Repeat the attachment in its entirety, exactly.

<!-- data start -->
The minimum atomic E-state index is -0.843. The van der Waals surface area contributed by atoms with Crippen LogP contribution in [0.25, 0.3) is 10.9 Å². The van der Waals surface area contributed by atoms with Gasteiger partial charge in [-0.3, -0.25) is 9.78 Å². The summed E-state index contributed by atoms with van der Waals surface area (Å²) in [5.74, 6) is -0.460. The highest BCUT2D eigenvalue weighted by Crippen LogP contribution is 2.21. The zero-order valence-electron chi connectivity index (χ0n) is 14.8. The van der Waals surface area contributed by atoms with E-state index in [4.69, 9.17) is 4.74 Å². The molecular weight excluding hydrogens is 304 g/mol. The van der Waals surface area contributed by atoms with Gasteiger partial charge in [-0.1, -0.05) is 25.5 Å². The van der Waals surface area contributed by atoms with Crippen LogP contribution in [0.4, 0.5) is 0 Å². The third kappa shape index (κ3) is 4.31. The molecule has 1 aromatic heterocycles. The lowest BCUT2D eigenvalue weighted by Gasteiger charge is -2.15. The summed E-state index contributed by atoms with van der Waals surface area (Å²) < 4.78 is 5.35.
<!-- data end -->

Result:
The minimum atomic E-state index is -0.843. The van der Waals surface area contributed by atoms with Crippen LogP contribution in [0.25, 0.3) is 10.9 Å². The van der Waals surface area contributed by atoms with Gasteiger partial charge in [-0.3, -0.25) is 9.78 Å². The summed E-state index contributed by atoms with van der Waals surface area (Å²) in [5.74, 6) is -0.460. The highest BCUT2D eigenvalue weighted by Crippen LogP contribution is 2.21. The zero-order valence-electron chi connectivity index (χ0n) is 14.8. The van der Waals surface area contributed by atoms with E-state index in [4.69, 9.17) is 4.74 Å². The molecular weight excluding hydrogens is 304 g/mol. The van der Waals surface area contributed by atoms with Gasteiger partial charge in [-0.1, -0.05) is 25.5 Å². The van der Waals surface area contributed by atoms with Crippen LogP contribution in [0.4, 0.5) is 0 Å². The third kappa shape index (κ3) is 4.31. The molecule has 1 aromatic heterocycles. The lowest BCUT2D eigenvalue weighted by Gasteiger charge is -2.15. The summed E-state index contributed by atoms with van der Waals surface area (Å²) < 4.78 is 5.35.